Like Dally (ATD 893–5), Eleanor Velasco Thornton was a sculptors' model. She was a passenger on the S. S. Persia and drowned when it was sunk. She inspired Charles Robinson Sykes (see Sykes, Charlie, in the ATD Alphabetical Index) to create the Rolls-Royce hood-ornament known as "The Spirit of Ecstasy."
...Reef, Stray and Ljubica returned to the U.S. pretending to be Italian immigrants.
Somebody dropped the ball here; obviously this should read "Reef, Yash and Ljubica." But Yashmeen had never before been in the United States.
- Even Homer nods.
- Ljubica was born outside, and had never been in, the U.S. !
- If they pretending to be immigrants getting into the country first time, then they were NOT returning to the U.S. Because they are pretending, they could be returning. If they were actually immigrants, they would not be returning.
- 'Stray' is corrected to Yashmeen in the trade paper edition. And Reef is returning, with Yashmeen and Ljubica.
I, for Idiot
Another character assuming the character of an — a minor theme of AtD.
I, also, in 'the immigrants they were pretending to be'
A figure almost of legend, who causes unwelcome entries in your file to vanish without trace. But a member of the wiki was once friends with a bureaucrat, in a university registrar's office, who knew the "oblit" code. Like "The Obliterator," she used her power only for good.
Red Scare . . . Palmer raids
Public and media panic over the ideas of communists, other leftists and Anarchists led to a government crackdown on these elements in the years after the World War. Alexander M. Palmer, U.S. Attorney General under Woodrow Wilson, was a leading figure in the campaign. The Red Scare led more or less directly to the supremacy of the F.B.I., which some may view as "the control of the evil and moronic," and also to the founding of the American Civil Liberties Union.
Frank and Stray's daughter Ginger and the baby Plebecula
"Ginger" is sometimes a nickname for Virginia but also sometimes a substitute for "Red": a redheaded person. "Plebecula" can mean "the common people" . . . or a species of ant. Both children (Jesse too, could be) have political given names.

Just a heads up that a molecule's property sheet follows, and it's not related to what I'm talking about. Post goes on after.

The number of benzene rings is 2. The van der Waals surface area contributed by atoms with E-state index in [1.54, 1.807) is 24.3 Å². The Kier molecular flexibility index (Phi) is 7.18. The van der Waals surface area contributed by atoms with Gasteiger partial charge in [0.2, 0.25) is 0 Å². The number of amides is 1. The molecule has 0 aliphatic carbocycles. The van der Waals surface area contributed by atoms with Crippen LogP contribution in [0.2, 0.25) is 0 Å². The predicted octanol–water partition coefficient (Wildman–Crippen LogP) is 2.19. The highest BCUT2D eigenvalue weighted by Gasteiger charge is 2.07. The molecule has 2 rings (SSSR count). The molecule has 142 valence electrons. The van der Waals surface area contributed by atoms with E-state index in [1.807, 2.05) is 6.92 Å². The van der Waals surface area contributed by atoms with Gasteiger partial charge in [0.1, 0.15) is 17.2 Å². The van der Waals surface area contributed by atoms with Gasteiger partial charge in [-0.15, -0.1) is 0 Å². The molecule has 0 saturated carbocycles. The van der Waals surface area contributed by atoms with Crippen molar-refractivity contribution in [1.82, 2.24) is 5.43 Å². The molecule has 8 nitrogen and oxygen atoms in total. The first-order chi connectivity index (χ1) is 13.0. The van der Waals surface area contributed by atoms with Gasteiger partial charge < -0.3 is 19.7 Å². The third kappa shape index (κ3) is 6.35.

Dissected peninsula in Puget Sound, Washington state. Not the northernmost point in the 48 states, but maybe the remotest.
Not far from Port Renfrew, B. C.
Could be a reference to the one-time anarchist community of Home, Washington, on the Kitsap Peninsula near Tacoma. Home, Washington But the community had been officially harassed out of existence by about 1915.
"Mr. Becker was at the Cour d'Alene back in the olden days. Guess I forgot to mention that."
In Pynchon's "Vineland", the action follows Jess' grand-daughter Frenesi, and great-granddaughter Prairie through some of the same kind of power-vs-preterite struggles that have haunted the family here in AtD. In "Vineland" Jess marries a woman named Eula Becker-- this may be Pynchon's way of tying up some strings for those of us who obsess over such details. "Vineland" dedicates a fair amount of time to discussions of light and shadow and the powers of silver emulsions in the golden age of Hollywood, too.
For Bonsoir. French: good evening, or just hello.
It was Policarpe, an old acquaintance of Kit
Belgian anarchist, named for St. Polycarp; see annotation to page 527.
licking a few vitrines
The French phrase "leche vitrine" is the American equivalent of "window shopping" and literally means "window licking."
A city in western Ukraine, see Wikipedia. The city's emblem shows a lion in front of a castle wall with 3 towers. It is strikingly reminiscent of the Tibetan seal on the cover of ATD. Recall that Venetia also claims the Lion (the winged Lion of St. Mark) as its emblem.
If the complex history of this region—now partly in western Ukraine and partly in southern Poland—moves you, there's a pretty fair Wikipedia entry that also covers the next item. Lots of Americans trace their ancestry back to Galicia. See also the annotations to page 697.
E. Percy Movay
When the Inquisition compelled Galileo to recant his ideas about the celestial realm (he had blasphemed by reporting that Jupiter's moons orbit the planet and by reasoning that the Earth moves around the Sun too), he left the courtroom muttering, "And yet it does move." In Italian: Eppur si muove.
a fabled group of mathematicians in Lwów
The Lwów School of Mathematics led by Stefan Banach, a founder of functional analysis, who became a professor there in 1920. They often met at the famous Scottish Café.
An extraordinarily talented group of mathematicians could be found in Lwow in the 1930s. Much of their best work was inspired by their meetings in the Scottish Café. It's a shame that Kit got there early.